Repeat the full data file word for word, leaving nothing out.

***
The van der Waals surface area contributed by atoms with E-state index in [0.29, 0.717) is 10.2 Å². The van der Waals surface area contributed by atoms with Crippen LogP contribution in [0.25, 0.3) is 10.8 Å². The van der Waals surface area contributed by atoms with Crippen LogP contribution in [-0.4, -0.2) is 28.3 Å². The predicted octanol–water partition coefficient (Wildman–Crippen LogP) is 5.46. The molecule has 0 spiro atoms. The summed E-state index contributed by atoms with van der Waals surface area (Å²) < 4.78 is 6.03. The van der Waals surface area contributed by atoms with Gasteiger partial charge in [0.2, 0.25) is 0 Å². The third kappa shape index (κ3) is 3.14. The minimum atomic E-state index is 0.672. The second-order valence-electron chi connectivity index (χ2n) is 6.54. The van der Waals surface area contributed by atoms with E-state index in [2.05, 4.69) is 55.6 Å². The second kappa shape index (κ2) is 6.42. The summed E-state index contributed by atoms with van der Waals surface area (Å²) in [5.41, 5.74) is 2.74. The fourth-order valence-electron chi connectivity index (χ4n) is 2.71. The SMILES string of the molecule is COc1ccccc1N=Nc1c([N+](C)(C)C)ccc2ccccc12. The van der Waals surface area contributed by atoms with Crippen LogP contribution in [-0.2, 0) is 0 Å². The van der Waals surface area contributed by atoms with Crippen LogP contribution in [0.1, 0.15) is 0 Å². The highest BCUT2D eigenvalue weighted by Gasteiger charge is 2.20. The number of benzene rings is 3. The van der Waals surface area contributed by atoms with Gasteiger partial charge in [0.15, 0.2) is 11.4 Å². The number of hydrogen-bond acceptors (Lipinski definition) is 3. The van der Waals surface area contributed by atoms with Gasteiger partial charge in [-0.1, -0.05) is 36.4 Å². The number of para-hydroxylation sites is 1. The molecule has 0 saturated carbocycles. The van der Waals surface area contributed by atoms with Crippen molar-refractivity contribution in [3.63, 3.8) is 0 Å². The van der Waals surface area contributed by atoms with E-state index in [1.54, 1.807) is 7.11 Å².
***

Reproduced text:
The van der Waals surface area contributed by atoms with E-state index in [0.29, 0.717) is 10.2 Å². The van der Waals surface area contributed by atoms with Crippen LogP contribution in [0.25, 0.3) is 10.8 Å². The van der Waals surface area contributed by atoms with Crippen LogP contribution in [-0.4, -0.2) is 28.3 Å². The predicted octanol–water partition coefficient (Wildman–Crippen LogP) is 5.46. The molecule has 0 spiro atoms. The summed E-state index contributed by atoms with van der Waals surface area (Å²) < 4.78 is 6.03. The van der Waals surface area contributed by atoms with Gasteiger partial charge in [0.2, 0.25) is 0 Å². The third kappa shape index (κ3) is 3.14. The minimum atomic E-state index is 0.672. The second-order valence-electron chi connectivity index (χ2n) is 6.54. The van der Waals surface area contributed by atoms with E-state index in [2.05, 4.69) is 55.6 Å². The second kappa shape index (κ2) is 6.42. The summed E-state index contributed by atoms with van der Waals surface area (Å²) in [5.41, 5.74) is 2.74. The fourth-order valence-electron chi connectivity index (χ4n) is 2.71. The SMILES string of the molecule is COc1ccccc1N=Nc1c([N+](C)(C)C)ccc2ccccc12. The van der Waals surface area contributed by atoms with Crippen LogP contribution in [-0.2, 0) is 0 Å². The van der Waals surface area contributed by atoms with Crippen LogP contribution in [0.1, 0.15) is 0 Å². The highest BCUT2D eigenvalue weighted by Gasteiger charge is 2.20. The number of benzene rings is 3. The van der Waals surface area contributed by atoms with Gasteiger partial charge in [0.15, 0.2) is 11.4 Å². The number of hydrogen-bond acceptors (Lipinski definition) is 3. The van der Waals surface area contributed by atoms with Gasteiger partial charge in [-0.1, -0.05) is 36.4 Å². The number of para-hydroxylation sites is 1. The molecule has 0 saturated carbocycles. The van der Waals surface area contributed by atoms with Crippen molar-refractivity contribution in [3.63, 3.8) is 0 Å². The van der Waals surface area contributed by atoms with E-state index in [1.54, 1.807) is 7.11 Å².